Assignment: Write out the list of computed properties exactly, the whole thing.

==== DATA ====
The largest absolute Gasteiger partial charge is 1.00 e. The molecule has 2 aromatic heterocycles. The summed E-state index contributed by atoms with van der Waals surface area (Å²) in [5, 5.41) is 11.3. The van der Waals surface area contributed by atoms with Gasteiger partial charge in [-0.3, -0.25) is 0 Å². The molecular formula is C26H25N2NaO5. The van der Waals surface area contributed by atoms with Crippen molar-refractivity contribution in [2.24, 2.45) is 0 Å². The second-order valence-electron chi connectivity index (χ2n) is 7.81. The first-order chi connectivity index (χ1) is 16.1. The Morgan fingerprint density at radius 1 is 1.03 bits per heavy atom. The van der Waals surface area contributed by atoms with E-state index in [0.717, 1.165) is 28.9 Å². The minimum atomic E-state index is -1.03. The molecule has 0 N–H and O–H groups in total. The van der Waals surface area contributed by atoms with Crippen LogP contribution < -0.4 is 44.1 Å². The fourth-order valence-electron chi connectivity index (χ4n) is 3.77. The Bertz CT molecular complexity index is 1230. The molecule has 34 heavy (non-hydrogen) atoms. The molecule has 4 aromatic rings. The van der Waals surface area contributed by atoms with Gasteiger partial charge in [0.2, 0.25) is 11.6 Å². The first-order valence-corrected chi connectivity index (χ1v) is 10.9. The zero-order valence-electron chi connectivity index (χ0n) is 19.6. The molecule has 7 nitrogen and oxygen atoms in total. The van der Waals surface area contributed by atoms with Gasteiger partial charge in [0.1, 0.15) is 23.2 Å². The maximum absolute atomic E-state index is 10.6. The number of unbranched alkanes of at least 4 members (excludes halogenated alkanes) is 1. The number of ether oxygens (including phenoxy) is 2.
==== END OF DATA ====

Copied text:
The largest absolute Gasteiger partial charge is 1.00 e. The molecule has 2 aromatic heterocycles. The summed E-state index contributed by atoms with van der Waals surface area (Å²) in [5, 5.41) is 11.3. The van der Waals surface area contributed by atoms with Gasteiger partial charge in [-0.3, -0.25) is 0 Å². The molecular formula is C26H25N2NaO5. The van der Waals surface area contributed by atoms with Crippen molar-refractivity contribution in [2.24, 2.45) is 0 Å². The second-order valence-electron chi connectivity index (χ2n) is 7.81. The first-order chi connectivity index (χ1) is 16.1. The Morgan fingerprint density at radius 1 is 1.03 bits per heavy atom. The van der Waals surface area contributed by atoms with E-state index in [0.717, 1.165) is 28.9 Å². The minimum atomic E-state index is -1.03. The molecule has 0 N–H and O–H groups in total. The van der Waals surface area contributed by atoms with Crippen LogP contribution < -0.4 is 44.1 Å². The fourth-order valence-electron chi connectivity index (χ4n) is 3.77. The Bertz CT molecular complexity index is 1230. The molecule has 34 heavy (non-hydrogen) atoms. The molecule has 4 aromatic rings. The van der Waals surface area contributed by atoms with Gasteiger partial charge in [0.2, 0.25) is 11.6 Å². The first-order valence-corrected chi connectivity index (χ1v) is 10.9. The zero-order valence-electron chi connectivity index (χ0n) is 19.6. The molecule has 7 nitrogen and oxygen atoms in total. The van der Waals surface area contributed by atoms with Gasteiger partial charge in [0.1, 0.15) is 23.2 Å². The maximum absolute atomic E-state index is 10.6. The number of unbranched alkanes of at least 4 members (excludes halogenated alkanes) is 1. The number of ether oxygens (including phenoxy) is 2.